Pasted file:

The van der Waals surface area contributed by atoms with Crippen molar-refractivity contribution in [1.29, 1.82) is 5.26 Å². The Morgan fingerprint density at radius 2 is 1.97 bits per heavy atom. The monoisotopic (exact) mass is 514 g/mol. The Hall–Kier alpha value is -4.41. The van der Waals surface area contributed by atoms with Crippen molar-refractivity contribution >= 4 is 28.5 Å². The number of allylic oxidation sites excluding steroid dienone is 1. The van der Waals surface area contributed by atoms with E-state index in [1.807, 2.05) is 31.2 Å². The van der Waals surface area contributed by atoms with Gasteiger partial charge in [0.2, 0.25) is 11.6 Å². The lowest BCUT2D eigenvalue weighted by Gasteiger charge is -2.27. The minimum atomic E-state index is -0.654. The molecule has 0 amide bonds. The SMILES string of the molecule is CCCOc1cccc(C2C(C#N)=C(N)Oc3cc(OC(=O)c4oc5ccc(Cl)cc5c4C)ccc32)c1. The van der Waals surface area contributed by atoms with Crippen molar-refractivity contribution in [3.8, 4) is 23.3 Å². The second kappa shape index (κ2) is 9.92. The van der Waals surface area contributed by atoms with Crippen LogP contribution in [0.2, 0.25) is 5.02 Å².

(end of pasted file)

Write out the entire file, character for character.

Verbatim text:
The van der Waals surface area contributed by atoms with Crippen molar-refractivity contribution in [1.29, 1.82) is 5.26 Å². The Morgan fingerprint density at radius 2 is 1.97 bits per heavy atom. The monoisotopic (exact) mass is 514 g/mol. The Hall–Kier alpha value is -4.41. The van der Waals surface area contributed by atoms with Crippen molar-refractivity contribution >= 4 is 28.5 Å². The number of allylic oxidation sites excluding steroid dienone is 1. The van der Waals surface area contributed by atoms with E-state index in [1.807, 2.05) is 31.2 Å². The van der Waals surface area contributed by atoms with Gasteiger partial charge in [0.2, 0.25) is 11.6 Å². The lowest BCUT2D eigenvalue weighted by Gasteiger charge is -2.27. The minimum atomic E-state index is -0.654. The molecule has 0 amide bonds. The SMILES string of the molecule is CCCOc1cccc(C2C(C#N)=C(N)Oc3cc(OC(=O)c4oc5ccc(Cl)cc5c4C)ccc32)c1. The van der Waals surface area contributed by atoms with Crippen molar-refractivity contribution in [3.8, 4) is 23.3 Å². The second kappa shape index (κ2) is 9.92. The van der Waals surface area contributed by atoms with Crippen LogP contribution in [0.2, 0.25) is 5.02 Å².